Why Marriage? (3 Of 5) by Frank Pollard
This content is part of a series.Elay 18, 1980
Pulpit Counsel about Marriage, No. 3
The FBC of Asheville, NJ\C
Text: Matt. 19:1-12
Some generations are born, grow up, grow old and die without hav-
ing to think through what they believe. Tradition weighs so heav-iy
upon these generations until they must conform. Usually these people
form their traditions from a blending of family expectation, state
law, and church doctrines. When all of these are rfolled into a societal
expectation, the individual who fails to conform to that societal ex-
pectation is bold indeed. He is probably foolhardy.
But we do not live in such a time. Family is catch-as-catch can
to too many children. Daddy does not live at home. Mommy works. The
public school has become a child care agency as much as an educational
force. You cannot presume that what the child hears at school is the
same as what the parent is saying at home. One child in five goes to
Sunday School this day in the state of North Carolina. So, the church
i2s a presence, but the church is hardly a unifying force in the passing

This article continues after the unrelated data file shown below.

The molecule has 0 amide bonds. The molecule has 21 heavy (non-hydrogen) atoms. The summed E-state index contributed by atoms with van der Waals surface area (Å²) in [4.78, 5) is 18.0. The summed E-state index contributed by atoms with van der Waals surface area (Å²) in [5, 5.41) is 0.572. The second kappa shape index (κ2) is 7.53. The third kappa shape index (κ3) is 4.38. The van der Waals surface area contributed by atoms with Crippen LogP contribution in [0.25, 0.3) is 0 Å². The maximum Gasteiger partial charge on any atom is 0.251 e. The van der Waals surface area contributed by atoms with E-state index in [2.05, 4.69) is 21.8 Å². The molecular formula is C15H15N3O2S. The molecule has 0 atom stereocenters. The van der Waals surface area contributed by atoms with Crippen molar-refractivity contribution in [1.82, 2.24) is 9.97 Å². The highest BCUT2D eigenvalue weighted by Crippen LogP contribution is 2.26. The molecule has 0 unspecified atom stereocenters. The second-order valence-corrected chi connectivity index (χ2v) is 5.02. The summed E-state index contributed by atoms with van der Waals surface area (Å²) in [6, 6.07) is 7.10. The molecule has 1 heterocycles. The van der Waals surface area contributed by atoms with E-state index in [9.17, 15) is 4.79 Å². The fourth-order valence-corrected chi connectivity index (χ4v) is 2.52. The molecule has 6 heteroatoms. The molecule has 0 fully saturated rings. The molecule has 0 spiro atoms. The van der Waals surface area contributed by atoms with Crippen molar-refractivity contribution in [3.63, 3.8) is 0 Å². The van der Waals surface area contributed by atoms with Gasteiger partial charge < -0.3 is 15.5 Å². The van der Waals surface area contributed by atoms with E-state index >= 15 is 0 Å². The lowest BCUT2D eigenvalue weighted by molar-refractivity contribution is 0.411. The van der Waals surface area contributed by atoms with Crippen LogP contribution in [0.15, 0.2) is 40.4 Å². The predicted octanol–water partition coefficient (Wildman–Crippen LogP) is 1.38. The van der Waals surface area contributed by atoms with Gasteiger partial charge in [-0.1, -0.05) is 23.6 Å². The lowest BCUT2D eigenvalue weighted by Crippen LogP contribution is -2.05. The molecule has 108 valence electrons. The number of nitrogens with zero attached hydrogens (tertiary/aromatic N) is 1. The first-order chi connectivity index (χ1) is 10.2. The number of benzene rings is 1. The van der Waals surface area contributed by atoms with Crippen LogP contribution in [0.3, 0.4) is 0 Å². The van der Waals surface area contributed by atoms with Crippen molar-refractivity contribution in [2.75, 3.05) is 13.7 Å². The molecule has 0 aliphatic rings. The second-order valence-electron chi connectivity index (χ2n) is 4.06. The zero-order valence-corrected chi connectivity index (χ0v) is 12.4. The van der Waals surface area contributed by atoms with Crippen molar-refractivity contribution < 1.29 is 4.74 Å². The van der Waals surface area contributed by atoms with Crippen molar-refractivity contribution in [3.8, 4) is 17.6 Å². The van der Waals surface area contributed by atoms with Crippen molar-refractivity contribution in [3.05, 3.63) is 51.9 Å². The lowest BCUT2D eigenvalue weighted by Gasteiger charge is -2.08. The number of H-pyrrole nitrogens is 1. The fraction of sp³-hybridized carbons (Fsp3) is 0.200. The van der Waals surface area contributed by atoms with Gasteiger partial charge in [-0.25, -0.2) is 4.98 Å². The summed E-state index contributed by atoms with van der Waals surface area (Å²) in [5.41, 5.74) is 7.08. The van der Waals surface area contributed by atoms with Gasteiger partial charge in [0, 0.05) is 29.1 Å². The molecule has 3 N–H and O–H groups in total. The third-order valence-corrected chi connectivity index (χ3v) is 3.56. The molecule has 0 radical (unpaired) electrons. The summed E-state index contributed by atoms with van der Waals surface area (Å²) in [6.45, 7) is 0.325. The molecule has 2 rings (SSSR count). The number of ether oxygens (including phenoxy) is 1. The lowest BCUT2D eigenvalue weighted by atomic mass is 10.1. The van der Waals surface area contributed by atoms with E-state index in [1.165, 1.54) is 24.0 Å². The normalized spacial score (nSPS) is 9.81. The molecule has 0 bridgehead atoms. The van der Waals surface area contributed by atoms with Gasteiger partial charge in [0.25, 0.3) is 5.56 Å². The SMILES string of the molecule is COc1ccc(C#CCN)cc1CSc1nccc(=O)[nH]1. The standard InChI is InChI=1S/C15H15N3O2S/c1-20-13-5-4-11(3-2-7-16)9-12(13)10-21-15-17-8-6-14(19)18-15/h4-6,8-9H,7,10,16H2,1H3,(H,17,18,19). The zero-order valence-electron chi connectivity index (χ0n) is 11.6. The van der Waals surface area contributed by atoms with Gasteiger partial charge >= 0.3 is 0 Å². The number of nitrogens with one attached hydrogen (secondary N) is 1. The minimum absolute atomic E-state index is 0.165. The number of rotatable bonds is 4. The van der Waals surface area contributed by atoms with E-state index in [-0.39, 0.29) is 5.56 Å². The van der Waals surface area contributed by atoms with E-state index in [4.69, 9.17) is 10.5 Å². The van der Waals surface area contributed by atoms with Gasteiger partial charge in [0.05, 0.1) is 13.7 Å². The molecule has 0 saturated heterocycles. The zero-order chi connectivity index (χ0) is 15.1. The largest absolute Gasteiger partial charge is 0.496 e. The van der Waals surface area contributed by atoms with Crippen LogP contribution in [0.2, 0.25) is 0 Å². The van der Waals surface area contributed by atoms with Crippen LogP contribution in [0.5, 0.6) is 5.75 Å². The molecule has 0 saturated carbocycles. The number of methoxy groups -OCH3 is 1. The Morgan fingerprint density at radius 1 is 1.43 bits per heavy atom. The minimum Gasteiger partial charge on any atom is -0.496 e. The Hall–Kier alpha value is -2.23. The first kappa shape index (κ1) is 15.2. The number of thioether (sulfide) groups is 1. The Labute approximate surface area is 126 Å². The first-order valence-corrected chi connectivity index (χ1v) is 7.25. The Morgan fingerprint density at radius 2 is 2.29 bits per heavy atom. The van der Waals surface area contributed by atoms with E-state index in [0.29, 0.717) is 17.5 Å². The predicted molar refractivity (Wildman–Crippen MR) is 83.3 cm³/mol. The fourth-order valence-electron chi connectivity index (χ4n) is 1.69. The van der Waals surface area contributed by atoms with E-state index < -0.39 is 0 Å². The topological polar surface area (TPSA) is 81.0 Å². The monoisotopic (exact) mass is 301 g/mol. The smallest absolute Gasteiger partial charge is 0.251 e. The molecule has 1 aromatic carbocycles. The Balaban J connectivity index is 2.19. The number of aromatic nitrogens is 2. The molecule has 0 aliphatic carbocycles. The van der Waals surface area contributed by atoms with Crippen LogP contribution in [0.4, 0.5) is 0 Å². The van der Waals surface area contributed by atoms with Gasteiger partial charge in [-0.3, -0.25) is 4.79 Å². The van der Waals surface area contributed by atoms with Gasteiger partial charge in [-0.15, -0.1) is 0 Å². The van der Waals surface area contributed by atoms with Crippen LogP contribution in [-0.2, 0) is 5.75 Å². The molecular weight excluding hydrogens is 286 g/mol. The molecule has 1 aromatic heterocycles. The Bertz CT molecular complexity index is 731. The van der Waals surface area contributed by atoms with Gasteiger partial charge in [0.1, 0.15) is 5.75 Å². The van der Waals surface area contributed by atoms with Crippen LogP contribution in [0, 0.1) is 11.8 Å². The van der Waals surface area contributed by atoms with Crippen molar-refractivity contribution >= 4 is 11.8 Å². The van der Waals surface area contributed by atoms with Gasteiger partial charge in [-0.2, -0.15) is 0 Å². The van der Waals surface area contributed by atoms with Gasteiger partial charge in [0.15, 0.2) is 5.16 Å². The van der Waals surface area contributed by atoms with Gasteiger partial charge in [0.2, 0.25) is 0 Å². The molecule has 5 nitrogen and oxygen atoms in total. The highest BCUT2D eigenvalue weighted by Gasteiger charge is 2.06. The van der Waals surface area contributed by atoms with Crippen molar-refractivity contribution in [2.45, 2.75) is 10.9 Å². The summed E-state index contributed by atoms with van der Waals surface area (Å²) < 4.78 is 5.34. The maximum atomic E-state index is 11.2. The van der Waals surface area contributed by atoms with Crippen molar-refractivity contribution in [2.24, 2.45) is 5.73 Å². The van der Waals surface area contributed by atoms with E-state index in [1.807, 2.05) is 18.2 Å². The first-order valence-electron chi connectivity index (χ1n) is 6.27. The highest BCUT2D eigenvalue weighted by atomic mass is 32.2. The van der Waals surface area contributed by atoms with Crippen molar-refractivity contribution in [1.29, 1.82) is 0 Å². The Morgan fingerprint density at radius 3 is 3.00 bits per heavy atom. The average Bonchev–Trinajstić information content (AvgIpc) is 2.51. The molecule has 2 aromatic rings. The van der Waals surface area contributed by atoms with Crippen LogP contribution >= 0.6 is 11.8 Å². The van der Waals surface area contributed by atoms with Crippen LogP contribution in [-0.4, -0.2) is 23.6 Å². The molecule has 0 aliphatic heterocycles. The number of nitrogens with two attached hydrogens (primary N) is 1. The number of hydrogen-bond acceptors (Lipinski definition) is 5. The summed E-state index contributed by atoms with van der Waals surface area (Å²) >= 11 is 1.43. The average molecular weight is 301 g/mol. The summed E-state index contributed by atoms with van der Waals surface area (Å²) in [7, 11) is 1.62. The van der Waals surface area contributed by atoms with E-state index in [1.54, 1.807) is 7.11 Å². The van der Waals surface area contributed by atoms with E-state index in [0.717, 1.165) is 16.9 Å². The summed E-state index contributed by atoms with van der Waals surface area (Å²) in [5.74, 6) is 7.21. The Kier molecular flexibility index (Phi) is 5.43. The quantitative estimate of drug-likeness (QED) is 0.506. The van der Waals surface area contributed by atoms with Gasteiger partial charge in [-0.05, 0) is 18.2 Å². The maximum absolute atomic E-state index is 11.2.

along of values. If what I have described is true, we live in a time
when the individual can pretty much do as he will. And in private
ethic we have come upon such a time.
The kind of a world we live in is called pluralistic. This means
that people with differing views of values live alongside each other.
One of the places where we differ with many of the people living a-
round us is on sexual rules. David Mace wrote of us this way:
In broad general terms, it has come to resemble a three-layer
cake. The bottom layer consists of those people whc still accept
the traditional Christian standard of sexual bEhaviior--premrarital
chastity, marital fidelity, and lifelong marriage. In the next
layer are those who accept marriage as the proper, though inot
the exclusive, setting for sexual fulfillment; but they do not
consider marriage as a permanent or binding obligation, and thcre-
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